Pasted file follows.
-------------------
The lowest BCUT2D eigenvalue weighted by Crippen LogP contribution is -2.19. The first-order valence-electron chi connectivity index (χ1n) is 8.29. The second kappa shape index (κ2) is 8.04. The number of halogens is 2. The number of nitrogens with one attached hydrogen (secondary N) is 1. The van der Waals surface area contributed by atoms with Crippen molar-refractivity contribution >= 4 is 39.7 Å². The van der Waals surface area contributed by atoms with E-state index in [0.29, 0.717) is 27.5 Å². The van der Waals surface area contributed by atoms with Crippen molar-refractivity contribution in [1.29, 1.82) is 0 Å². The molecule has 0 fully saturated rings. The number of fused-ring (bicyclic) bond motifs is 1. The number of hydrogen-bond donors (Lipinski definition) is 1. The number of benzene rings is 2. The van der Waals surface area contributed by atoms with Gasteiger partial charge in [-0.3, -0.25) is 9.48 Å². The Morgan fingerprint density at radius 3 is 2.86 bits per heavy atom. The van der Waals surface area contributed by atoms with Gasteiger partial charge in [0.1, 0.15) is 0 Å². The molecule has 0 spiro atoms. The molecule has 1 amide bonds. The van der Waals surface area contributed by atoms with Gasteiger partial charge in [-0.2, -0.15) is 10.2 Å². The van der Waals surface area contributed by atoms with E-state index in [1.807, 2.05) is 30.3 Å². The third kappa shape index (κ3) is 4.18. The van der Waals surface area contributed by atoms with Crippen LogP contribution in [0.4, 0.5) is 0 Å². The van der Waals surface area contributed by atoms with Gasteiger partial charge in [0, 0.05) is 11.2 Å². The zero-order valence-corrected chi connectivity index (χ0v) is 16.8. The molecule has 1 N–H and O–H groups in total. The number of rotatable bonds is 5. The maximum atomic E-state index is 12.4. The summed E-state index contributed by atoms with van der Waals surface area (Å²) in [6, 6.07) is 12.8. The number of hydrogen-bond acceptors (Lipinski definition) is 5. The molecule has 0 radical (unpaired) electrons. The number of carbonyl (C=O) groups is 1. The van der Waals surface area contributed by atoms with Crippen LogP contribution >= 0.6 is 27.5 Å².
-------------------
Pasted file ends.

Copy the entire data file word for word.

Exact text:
The lowest BCUT2D eigenvalue weighted by Crippen LogP contribution is -2.19. The first-order valence-electron chi connectivity index (χ1n) is 8.29. The second kappa shape index (κ2) is 8.04. The number of halogens is 2. The number of nitrogens with one attached hydrogen (secondary N) is 1. The van der Waals surface area contributed by atoms with Crippen molar-refractivity contribution >= 4 is 39.7 Å². The van der Waals surface area contributed by atoms with E-state index in [0.29, 0.717) is 27.5 Å². The van der Waals surface area contributed by atoms with Crippen molar-refractivity contribution in [1.29, 1.82) is 0 Å². The molecule has 0 fully saturated rings. The number of fused-ring (bicyclic) bond motifs is 1. The number of hydrogen-bond donors (Lipinski definition) is 1. The number of benzene rings is 2. The van der Waals surface area contributed by atoms with Gasteiger partial charge in [-0.3, -0.25) is 9.48 Å². The Morgan fingerprint density at radius 3 is 2.86 bits per heavy atom. The van der Waals surface area contributed by atoms with Gasteiger partial charge in [0.1, 0.15) is 0 Å². The molecule has 0 spiro atoms. The molecule has 1 amide bonds. The van der Waals surface area contributed by atoms with Gasteiger partial charge in [-0.2, -0.15) is 10.2 Å². The van der Waals surface area contributed by atoms with E-state index in [1.807, 2.05) is 30.3 Å². The third kappa shape index (κ3) is 4.18. The van der Waals surface area contributed by atoms with Crippen LogP contribution in [0.4, 0.5) is 0 Å². The van der Waals surface area contributed by atoms with Gasteiger partial charge in [0, 0.05) is 11.2 Å². The zero-order valence-corrected chi connectivity index (χ0v) is 16.8. The molecule has 1 N–H and O–H groups in total. The number of rotatable bonds is 5. The maximum atomic E-state index is 12.4. The summed E-state index contributed by atoms with van der Waals surface area (Å²) in [6, 6.07) is 12.8. The number of hydrogen-bond acceptors (Lipinski definition) is 5. The molecule has 0 radical (unpaired) electrons. The number of carbonyl (C=O) groups is 1. The van der Waals surface area contributed by atoms with Crippen LogP contribution >= 0.6 is 27.5 Å².